i think female psychopaths tend to be more masculine precisely because the affected section of the psychopathic brain (i.e. prefrontal cortex) is where some of the more masculine features are processed, such as planning an decision-making. one example that comes to mind is the theranos ceo, i think her last name is holmes.

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I am skeptical of ranking traits such as decision-making as "masculine" or nurturing as "feminine," not least because it underlies the current gender craze with its notion of the 'gender spectrum.' Taken to its logical conclusion, all males would be psychopathic automatons, and all females would be passive blobs of emotional affect. One might argue that in the real world, people are mixtures of these traits, but if that is so, then on what grounds, other than whimsy, can personality traits be categorized as 'masculine' or 'feminine?'

Elizabeth Holmes of Theranos infamy looks and acts quite feminine. The fact she is a scammer shows that there is no moral monopoly based on sex.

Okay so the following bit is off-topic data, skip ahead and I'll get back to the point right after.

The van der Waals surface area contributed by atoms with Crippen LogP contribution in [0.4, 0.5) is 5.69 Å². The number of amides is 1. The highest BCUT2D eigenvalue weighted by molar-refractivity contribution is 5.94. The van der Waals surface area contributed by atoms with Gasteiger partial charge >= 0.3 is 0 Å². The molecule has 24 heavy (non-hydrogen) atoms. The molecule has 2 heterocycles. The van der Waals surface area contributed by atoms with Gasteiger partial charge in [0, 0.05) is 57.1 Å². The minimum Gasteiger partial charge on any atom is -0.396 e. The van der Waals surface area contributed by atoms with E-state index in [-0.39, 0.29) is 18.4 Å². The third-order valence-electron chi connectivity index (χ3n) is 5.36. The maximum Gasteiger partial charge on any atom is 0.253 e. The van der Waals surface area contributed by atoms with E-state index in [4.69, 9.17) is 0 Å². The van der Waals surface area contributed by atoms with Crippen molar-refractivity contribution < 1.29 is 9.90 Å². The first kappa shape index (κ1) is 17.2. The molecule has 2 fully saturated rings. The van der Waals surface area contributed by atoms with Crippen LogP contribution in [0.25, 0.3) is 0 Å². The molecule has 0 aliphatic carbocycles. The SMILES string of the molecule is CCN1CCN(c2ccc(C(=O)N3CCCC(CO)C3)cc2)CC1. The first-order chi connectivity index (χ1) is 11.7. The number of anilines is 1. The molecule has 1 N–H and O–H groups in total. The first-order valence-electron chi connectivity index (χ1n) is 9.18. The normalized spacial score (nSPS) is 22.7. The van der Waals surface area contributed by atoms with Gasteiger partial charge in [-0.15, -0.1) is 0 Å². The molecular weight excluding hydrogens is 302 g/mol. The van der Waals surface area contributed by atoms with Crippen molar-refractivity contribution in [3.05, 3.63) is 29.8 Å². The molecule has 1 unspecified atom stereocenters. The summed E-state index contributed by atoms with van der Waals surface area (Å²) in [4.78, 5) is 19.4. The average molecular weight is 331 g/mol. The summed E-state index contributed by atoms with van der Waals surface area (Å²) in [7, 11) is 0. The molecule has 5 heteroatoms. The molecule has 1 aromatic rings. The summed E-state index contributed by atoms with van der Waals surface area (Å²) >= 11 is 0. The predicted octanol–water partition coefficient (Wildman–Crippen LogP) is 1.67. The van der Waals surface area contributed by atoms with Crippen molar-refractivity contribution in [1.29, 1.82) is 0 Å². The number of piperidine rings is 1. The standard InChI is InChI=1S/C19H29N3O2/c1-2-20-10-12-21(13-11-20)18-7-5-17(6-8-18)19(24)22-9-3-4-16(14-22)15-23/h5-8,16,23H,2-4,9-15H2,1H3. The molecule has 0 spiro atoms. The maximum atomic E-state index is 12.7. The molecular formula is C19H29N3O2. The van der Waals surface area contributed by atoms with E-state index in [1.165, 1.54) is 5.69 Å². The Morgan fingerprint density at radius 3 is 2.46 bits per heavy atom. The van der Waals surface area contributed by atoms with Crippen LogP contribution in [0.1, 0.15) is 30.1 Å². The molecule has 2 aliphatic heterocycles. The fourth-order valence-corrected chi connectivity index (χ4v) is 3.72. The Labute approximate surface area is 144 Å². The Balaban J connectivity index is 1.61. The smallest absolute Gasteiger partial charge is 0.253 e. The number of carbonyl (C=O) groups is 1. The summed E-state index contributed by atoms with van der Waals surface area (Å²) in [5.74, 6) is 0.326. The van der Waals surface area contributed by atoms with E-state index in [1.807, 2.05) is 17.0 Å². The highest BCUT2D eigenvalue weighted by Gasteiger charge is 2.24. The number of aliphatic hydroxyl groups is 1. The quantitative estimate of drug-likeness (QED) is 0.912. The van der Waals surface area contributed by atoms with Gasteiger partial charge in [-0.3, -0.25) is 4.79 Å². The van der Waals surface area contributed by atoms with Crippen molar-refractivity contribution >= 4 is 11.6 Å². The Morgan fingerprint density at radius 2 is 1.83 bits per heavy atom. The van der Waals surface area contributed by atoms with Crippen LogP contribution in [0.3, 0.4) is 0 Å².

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that would be a fallacious logical conclusion, because i stated that the prefrontal cortex of psychopaths is affected, meaning, it's atypical.

i understand that the ongoing craziness of gender politics could make one suspicious about masculine/femenine features, but they became such because that's what has been observed in males and females. they don't make a male less of a male, nor a female less of a female, because sex is a typical result of chromosome disposition.

about holmes, maybe was a bad example. i mentioned it because of a couple of videos i watched about her, and ond of the said she showed psychopathic behaviour.

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I wonder how this might be thought of in context to The Road to Serdom chapter, Why The Worst Get On Top. Time to reread it with this reference point.